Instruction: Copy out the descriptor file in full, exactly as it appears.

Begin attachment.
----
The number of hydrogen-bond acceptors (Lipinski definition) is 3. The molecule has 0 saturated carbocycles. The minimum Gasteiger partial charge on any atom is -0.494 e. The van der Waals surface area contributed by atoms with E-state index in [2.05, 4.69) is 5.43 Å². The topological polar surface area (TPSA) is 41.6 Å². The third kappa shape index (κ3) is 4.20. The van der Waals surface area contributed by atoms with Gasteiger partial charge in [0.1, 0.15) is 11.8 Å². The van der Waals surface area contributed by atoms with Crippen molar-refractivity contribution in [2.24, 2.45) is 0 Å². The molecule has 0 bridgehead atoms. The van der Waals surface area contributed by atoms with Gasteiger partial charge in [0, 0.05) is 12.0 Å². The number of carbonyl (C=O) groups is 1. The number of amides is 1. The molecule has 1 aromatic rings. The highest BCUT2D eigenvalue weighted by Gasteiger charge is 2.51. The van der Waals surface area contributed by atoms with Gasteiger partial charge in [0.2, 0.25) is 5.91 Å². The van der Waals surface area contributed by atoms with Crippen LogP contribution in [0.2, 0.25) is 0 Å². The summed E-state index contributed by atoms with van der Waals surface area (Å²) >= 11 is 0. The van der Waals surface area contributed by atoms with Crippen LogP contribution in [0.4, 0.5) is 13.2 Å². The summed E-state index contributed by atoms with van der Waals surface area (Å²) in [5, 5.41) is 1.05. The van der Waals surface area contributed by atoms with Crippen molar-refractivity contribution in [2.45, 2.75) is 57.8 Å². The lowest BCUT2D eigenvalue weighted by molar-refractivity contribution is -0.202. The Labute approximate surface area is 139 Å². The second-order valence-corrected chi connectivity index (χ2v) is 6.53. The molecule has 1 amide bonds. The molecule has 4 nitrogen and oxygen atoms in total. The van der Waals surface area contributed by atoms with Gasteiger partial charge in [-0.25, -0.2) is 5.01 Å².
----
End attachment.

The number of hydrogen-bond acceptors (Lipinski definition) is 3. The molecule has 0 saturated carbocycles. The minimum Gasteiger partial charge on any atom is -0.494 e. The van der Waals surface area contributed by atoms with E-state index in [2.05, 4.69) is 5.43 Å². The topological polar surface area (TPSA) is 41.6 Å². The third kappa shape index (κ3) is 4.20. The van der Waals surface area contributed by atoms with Gasteiger partial charge in [0.1, 0.15) is 11.8 Å². The van der Waals surface area contributed by atoms with Crippen molar-refractivity contribution in [2.24, 2.45) is 0 Å². The molecule has 0 bridgehead atoms. The van der Waals surface area contributed by atoms with Gasteiger partial charge in [0, 0.05) is 12.0 Å². The number of carbonyl (C=O) groups is 1. The number of amides is 1. The molecule has 1 aromatic rings. The highest BCUT2D eigenvalue weighted by Gasteiger charge is 2.51. The van der Waals surface area contributed by atoms with Gasteiger partial charge in [0.2, 0.25) is 5.91 Å². The van der Waals surface area contributed by atoms with Crippen LogP contribution in [0.2, 0.25) is 0 Å². The summed E-state index contributed by atoms with van der Waals surface area (Å²) >= 11 is 0. The van der Waals surface area contributed by atoms with Crippen LogP contribution in [0.4, 0.5) is 13.2 Å². The summed E-state index contributed by atoms with van der Waals surface area (Å²) in [5, 5.41) is 1.05. The van der Waals surface area contributed by atoms with Crippen molar-refractivity contribution in [2.45, 2.75) is 57.8 Å². The lowest BCUT2D eigenvalue weighted by molar-refractivity contribution is -0.202. The Labute approximate surface area is 139 Å². The second-order valence-corrected chi connectivity index (χ2v) is 6.53. The molecule has 1 amide bonds. The molecule has 4 nitrogen and oxygen atoms in total. The van der Waals surface area contributed by atoms with Gasteiger partial charge in [-0.25, -0.2) is 5.01 Å².